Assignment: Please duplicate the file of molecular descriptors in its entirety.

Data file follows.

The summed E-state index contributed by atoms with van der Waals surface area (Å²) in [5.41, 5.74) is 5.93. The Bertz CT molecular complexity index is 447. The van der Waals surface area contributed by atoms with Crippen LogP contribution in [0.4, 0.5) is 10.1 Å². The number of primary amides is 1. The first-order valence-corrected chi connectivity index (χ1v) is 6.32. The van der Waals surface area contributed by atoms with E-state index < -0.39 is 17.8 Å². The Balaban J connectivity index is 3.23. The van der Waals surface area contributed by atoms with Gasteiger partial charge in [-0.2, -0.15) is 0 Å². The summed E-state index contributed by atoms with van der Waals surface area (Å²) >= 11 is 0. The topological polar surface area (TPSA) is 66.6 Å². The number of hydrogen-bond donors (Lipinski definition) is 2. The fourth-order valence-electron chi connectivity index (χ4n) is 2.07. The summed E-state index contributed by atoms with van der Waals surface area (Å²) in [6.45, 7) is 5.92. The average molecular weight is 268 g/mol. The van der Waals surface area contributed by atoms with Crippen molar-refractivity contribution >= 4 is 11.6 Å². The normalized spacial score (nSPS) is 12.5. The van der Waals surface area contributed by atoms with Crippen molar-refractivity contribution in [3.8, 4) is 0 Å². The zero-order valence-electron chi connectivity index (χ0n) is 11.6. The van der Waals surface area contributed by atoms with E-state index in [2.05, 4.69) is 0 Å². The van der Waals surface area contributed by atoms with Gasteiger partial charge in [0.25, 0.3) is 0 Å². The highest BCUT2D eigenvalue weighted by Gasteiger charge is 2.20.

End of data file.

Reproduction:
The summed E-state index contributed by atoms with van der Waals surface area (Å²) in [5.41, 5.74) is 5.93. The Bertz CT molecular complexity index is 447. The van der Waals surface area contributed by atoms with Crippen LogP contribution in [0.4, 0.5) is 10.1 Å². The number of primary amides is 1. The first-order valence-corrected chi connectivity index (χ1v) is 6.32. The van der Waals surface area contributed by atoms with E-state index < -0.39 is 17.8 Å². The Balaban J connectivity index is 3.23. The van der Waals surface area contributed by atoms with Gasteiger partial charge in [-0.2, -0.15) is 0 Å². The summed E-state index contributed by atoms with van der Waals surface area (Å²) >= 11 is 0. The topological polar surface area (TPSA) is 66.6 Å². The number of hydrogen-bond donors (Lipinski definition) is 2. The fourth-order valence-electron chi connectivity index (χ4n) is 2.07. The summed E-state index contributed by atoms with van der Waals surface area (Å²) in [6.45, 7) is 5.92. The average molecular weight is 268 g/mol. The van der Waals surface area contributed by atoms with Crippen molar-refractivity contribution >= 4 is 11.6 Å². The normalized spacial score (nSPS) is 12.5. The van der Waals surface area contributed by atoms with Crippen molar-refractivity contribution in [3.8, 4) is 0 Å². The zero-order valence-electron chi connectivity index (χ0n) is 11.6. The van der Waals surface area contributed by atoms with E-state index in [2.05, 4.69) is 0 Å². The van der Waals surface area contributed by atoms with Gasteiger partial charge in [0.25, 0.3) is 0 Å². The highest BCUT2D eigenvalue weighted by Gasteiger charge is 2.20.